Coronavirus Today: Back-to-school blues


Good evening. I’m Karen Kaplan, back from a week away, and it’s Tuesday, Aug. 10. Here’s the latest on what’s happening with the coronavirus in California and beyond.

In a few days, my kids will be starting a new school year. It’ll be their first time back in classrooms since things shut down abruptly 17 months ago. It’s a huge milestone on the road back to normal life, and I’d like to be more excited about it. But there’s one thing getting in the way — the Delta variant.

This was not what I expected when school ended in June. At the time, coronavirus infections were plummeting, COVID-19 vaccinations were rising, and the state was on the verge of reopening the economy. The end of the pandemic seemed to be in sight.

No longer.

California is averaging 11,211 new coronavirus cases per day over the past week, a figure that’s almost twice as high as it was two weeks ago. And the number of coronavirus-infected people in California hospitals doubled in just two weeks, rising from 2,981 on July 25 to 5,973 on Sunday.

This new wave includes outbreaks among school-age children. Seven of them occurred in Los Angeles County in the last week of July — the most since December, when we were in the midst of a devastating surge. County officials say most of these recent outbreaks were associated with youth sports, especially in situations where safety precautions like mask-wearing and physical distancing weren’t taken seriously.


Barbara Ferrer, the county’s public health director, said that there were 319 confirmed coronavirus cases among kids 11 and under in the two weeks ending July 24, up from just 47 in the two-week period ending June 26. Among adolescents ages 12 to 17, cases rose from 34 to 211.

Though these numbers are still small compared to the worst days of fall-and-winter surge, they’re hardly reassuring.

“We recognize that, given our recent increases in cases, there is anxiety around school reopening,” Ferrer said.

Adults in face masks in an elementary school classroom
Dr. Smita Malhotra, left, Dr. Rosina Franco and Principal Josefina Flores go over COVID-19 safety measures at Euclid Avenue Elementary School in Boyle Heights.
(Allen J. Schaben / Los Angeles Times)

If you are feeling some of that anxiety, know that you’re not alone. My colleague Howard Blume found plenty of parents who are right there with you.

“I wanted to be excited about a new school year, but now I am having to think: ‘Am I putting our health at risk by going to school in person?’” said Irma Villalpando, a mother of two students at the Maywood Center for Enriched Studies. “I am feeling very sad because I think that it is going to be another very difficult year.”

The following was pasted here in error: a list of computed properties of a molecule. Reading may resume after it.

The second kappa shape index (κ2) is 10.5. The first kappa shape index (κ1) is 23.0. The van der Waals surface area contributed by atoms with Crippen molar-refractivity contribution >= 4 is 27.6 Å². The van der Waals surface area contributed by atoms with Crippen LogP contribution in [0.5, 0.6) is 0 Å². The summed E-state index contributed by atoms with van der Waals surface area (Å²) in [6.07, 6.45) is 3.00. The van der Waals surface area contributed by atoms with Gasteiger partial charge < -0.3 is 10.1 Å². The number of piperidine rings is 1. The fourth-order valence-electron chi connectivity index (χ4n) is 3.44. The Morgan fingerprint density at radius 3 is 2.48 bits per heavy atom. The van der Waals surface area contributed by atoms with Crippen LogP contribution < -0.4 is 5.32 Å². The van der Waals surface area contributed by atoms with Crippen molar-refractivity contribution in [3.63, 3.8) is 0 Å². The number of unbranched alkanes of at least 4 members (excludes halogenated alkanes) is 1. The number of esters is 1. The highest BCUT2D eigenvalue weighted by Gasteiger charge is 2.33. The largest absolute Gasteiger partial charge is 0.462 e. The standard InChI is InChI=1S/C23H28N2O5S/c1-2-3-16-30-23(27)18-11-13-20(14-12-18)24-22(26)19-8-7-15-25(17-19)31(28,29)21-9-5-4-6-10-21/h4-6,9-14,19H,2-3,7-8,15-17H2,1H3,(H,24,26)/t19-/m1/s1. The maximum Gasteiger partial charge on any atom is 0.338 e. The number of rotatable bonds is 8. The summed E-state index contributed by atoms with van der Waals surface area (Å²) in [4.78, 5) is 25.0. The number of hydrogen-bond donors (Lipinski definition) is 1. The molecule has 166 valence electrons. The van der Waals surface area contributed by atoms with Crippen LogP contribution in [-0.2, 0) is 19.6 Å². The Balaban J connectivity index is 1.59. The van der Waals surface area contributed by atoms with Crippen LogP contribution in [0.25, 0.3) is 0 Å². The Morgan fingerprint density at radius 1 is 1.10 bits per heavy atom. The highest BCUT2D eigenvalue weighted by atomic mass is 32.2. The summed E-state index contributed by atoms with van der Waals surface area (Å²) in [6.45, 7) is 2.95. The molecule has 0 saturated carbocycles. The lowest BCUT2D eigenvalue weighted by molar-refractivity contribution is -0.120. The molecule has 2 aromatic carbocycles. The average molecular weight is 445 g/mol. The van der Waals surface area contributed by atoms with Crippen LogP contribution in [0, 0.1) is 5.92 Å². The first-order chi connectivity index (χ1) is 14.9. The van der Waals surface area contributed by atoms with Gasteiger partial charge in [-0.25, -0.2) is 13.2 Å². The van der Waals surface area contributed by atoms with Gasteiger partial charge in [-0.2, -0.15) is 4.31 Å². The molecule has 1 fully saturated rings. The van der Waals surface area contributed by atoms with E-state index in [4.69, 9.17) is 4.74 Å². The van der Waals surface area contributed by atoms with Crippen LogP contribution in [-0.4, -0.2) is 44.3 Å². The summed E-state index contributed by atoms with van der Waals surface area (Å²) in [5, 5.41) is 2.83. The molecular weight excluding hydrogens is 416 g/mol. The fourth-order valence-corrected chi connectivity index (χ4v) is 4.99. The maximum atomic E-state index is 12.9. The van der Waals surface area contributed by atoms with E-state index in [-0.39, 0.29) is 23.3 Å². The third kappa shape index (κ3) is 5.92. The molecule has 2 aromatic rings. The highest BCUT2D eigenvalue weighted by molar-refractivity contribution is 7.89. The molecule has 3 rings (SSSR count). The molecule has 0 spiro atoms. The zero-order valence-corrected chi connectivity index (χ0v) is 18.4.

Part of what makes things difficult is the all-or-nothing approach school districts are taking. Hybrid learning was far from perfect, but without it, the choices boil down to two unappealing options: Full-time, on campus-instruction with face masks but no requirements for physical distancing, or an online option that’s essentially an independent-study program.


As Blume points out, health officials argue that schools can operate safely at their usual capacity as long as they take other preventive measures, such as stepping up their cleaning and hygiene practices, installing better air filters and making sure students, teachers and staff members stay home if they are sick.

If it’s discovered that an infected person has been on campus, L.A. County officials will engage in aggressive contact tracing. Those with infections will be required to isolate themselves, and close contacts will need to quarantine for up to 10 days unless they are vaccinated. In some cases, groups of students or even an entire class could be asked to remain at home, but wholesale closures of schools are unlikely, Ferrer said.

Even so, many parents are bracing for a choppy year ahead.

“I thought I would be sending my children back,” said DeAnne Ozaki, whose children are in the Santa Monica-Malibu Unified School District. “My daughter is vaccinated, and I was hoping that the number of COVID cases would be low and it would be safe for my son. Unfortunately, the Delta variant has changed everything.”

By the numbers

California cases, deaths and vaccinations as of 6:20 p.m. Tuesday:

California has confirmed 4,036,779 coronavirus cases and 63,822 COVID-19 deaths.
(Los Angeles Times)

Track California’s coronavirus spread and vaccination efforts — including the latest numbers and how they break down — with our graphics.

How partisan politics is literally killing us

I don’t envy Steve Allender. He’s the Republican mayor of Rapid City, S.D., and he spent more than a year urging people to protect themselves against COVID-19. That includes wearing masks, avoiding crowds and getting vaccinated.

How were his efforts to keep his constituents safe rewarded? With people harassing him at public meetings and staking out his home.